New version page

UT Arlington NURS 5315 - Genetics

Documents in this Course
Load more

This preview shows page 1-2 out of 7 pages.

View Full Document
View Full Document

End of preview. Want to read all 7 pages?

Upload your study docs or become a GradeBuddy member to access this document.

View Full Document
Unformatted text preview:

N5315 Advanced PathophysiologyGenetics Core Knowledge Objectives with Advanced Organizers Genetics Chapter 41. Analyze the pathological processes which alter the structure and role of the DNA and RNA molecules. a. Describe the structure and function of the DNA molecule and its clinical significance. PAGE 136-137i. Four types of nitrogenous bases of DNA include adenine, cytosine, guanine, and thymine commonly represented as their first letter. Physical structure of DNA is the double- helix model which can be envisioned as a twisting ladder with chemical bonds as its rungs. Projecting from each sideof the ladder at regular intervals are the nitrogenous bases. The bases projecting from one side is bound to the base projecting from the other by a weak hydrogen bond. Adenine pairs with thymine and Guanine pairs with cytosine. Each DNA subunit consists of one deoxyribose molecule, one phosphate group, and one base called a nucleotide. ii. Function of DNA1. Genetic code, serves as a basis of genetic inheritance and provide acode for all body’s proteins. iii.b. Evaluate the process of DNA replication and describe how it is altered by mutations. PAGE 137i. DNA must be able to replicate itself accurately during cell division to serve as basic genetic material. DNA replication consists of the breaking of the weak hydrogen bonds between the bases leaving a single strand with each base unpaired. The consistent pairing of adenine with thymine and guanine with cytosine is known as the complementary base pairingand is the key to accurate replication. In base pairing the unpaired base with attract a free nucleotide only if it has the proper complementary base.EXAMPLE- ATTGCT will bond with TAACGA. When replication is complete a new double strand molecule identical to the original is formed. Several proteins are involved in replication. One protein unwinds the double helix, one holds the strands apart and many other perform distinct functions. MOST IMPORTANT is DNA Polymerase. This enzyme travels along the single DNA strand adding the correct nucleotides to the free end of the new strand. DNA Polymerase also functions as a proofreader making sure the complementary base is correct. If not correct the incorrect nucleotide is excised and replaced with the correct one. This enhances the accuracy of DNA replication. Mutation can be any inherited alteration of genetic material. Example alterations in number of chromosomes or structure. ii. Many mutagens increase the frequency of genetic mutations these include radiation produced by x-rays and nuclear fallout, and many chemicals including nitrogen mustard, vinyl chloride, alkylating agents, formaldehyde and sodium nitrate. c. Differentiate between the types of DNA mutations and describe their clinical significance. PAGE 137-138DNA Mutation Type Definition Clinical Significance Base Pair SubstitutionOne base pair is replaced by another. Sometimes called missense mutation. Substitution can be a change in amino acid sequence but because of the redundancy of the genetic code may have no consequence. MANY OF THE SERIOUS DISEASES ARE CAUSE BY THIS MUTATION!!!Sense Mutation a mutation in which a base change or substitution results in a codon that causes insertion of a different amino acid into the growing polypeptide chain, giving riseto an altered protein.Frame Shift Mutation Insertion of deletion of one ormore base pairs to the DNA molecule. Can change the entire reading frame.d. Describe the structure and function of the RNA molecule and its clinical significance. PAGE 141i. RNA transmits genetic information from DNA to proteins produced by thecell. RNA carries out the instructions encoded in DNA. RNA is similar to DNA except thymine is replaced by uracil. RNA occurs in a single strand. e. Evaluate the processes of transcription, RNA splicing, and translation and explain the significance in the maintenance of health. PAGE 141-142i. Transcription1. Process which RNA is synthesized from a DNA template. Result isthe formation of messenger RNA (mRNA). Transcription begins when an enzyme called RNA polymerase binds to a promoter site on DNA. ii. RNA Splicing1.iii. translation f. Differentiate between the processes of translation and transcription. 2. Analyze the pathological processes which alter the structure and role of chromosomes.a. Describe the structure and function of chromosomes and their clinical significance. PAGE 142-143i. Gametes (sperm and egg cells) and somatic cells make up human cells. Each somatic cell has 46 chromosomes in its nucleus. These cells are diploid cells meaning the chromosomes occur in pairs with means there is 23 pairs of chromosomes. One member of the pairs comes from mother and one comes from father. 22 of the 23 pairs are virtually identical and are homologous in males and females and are termed autosomes. The remaining pair are sex chromosomes. Two X chromosomes in Females and X and Y in males. b. Differentiate between polyploidy, aneuploidy, autosomal aneuploidy, sex chromosome aneuploidy and describe the implications for clinical practice. PAGE143-147 Chromosomal Aberrations Definition Clinical ImplicationsPolyploidyWhen a euploid cell has more than the diploid number of chromosomes. Zygote having 3 chromosomes copies is a triploidy. Tertaploidy each euploid cells have 92 chromosomes. Several body tissues including liver, bronchial, andepithelial tissues are polyploidy. Nearly all triploidand tetraploid conceptions arespontaneously aborted or stillborn. Small proportion that survive to term die shortly after birth. Aneuploidy Cells that do not contain a multiple of 23 chromosomes. An aneuploidy contains 3 copies is trisomic. Monosomyis the presence of only 1 copyMonosomy is lethal. Newborns with trisomy chromosomes 13,18, or 21 can survive. Aneuploidy of the sex chromosome isof a given chromosome. usually less serious. For the Y chromosome very little genetic material is located. Azygote bearing no X chromosome will not survive.Autosomal Aneuploidy Abnormal number of autosomes.Trisomy 16 most common amongst abortuses, not seen in live births.Trisomy 13 (Patau syndrome)Trisomy 13 is cause by an extra chromosome 13.Trisomy 18 (Edwards syndrome)Trisomy 18 is caused by an extra chromosome 18Trisomy 21 (Down syndrome)Extra chromosome 21Sex Chromosome AneuploidyPAGE 147Abnormal sex chromosomes. Less severe than aneuploidy except when X is completely absent.Most common is Trisomy X.Females have there X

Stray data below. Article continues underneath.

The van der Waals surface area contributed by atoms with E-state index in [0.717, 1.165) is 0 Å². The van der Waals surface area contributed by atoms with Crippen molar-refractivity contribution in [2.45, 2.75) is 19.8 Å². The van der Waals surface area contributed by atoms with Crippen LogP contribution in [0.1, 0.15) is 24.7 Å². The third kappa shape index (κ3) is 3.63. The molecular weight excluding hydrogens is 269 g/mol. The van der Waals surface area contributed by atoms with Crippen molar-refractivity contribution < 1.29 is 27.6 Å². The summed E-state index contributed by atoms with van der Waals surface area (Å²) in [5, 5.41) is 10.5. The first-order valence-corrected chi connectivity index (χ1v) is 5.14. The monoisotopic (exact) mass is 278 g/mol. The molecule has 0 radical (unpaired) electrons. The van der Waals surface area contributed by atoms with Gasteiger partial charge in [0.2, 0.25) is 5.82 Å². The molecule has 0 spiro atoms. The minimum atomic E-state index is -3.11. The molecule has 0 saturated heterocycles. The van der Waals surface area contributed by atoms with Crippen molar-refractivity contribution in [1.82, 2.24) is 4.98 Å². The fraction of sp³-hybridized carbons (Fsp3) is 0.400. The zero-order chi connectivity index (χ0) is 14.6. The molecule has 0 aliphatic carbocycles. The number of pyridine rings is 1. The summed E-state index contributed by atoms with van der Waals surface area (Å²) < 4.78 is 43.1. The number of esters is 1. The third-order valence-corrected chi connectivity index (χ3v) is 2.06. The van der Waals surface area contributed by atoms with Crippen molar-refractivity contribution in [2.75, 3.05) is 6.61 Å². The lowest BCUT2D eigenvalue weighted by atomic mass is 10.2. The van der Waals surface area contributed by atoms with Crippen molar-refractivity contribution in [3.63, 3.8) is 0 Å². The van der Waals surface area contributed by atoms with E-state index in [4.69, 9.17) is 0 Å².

View Full Document
Loading Unlocking...
Login

Join to view Genetics and access 3M+ class-specific study document.

or
We will never post anything without your permission.
Don't have an account?
Sign Up

Join to view Genetics and access 3M+ class-specific study document.

or

By creating an account you agree to our Privacy Policy and Terms Of Use

Already a member?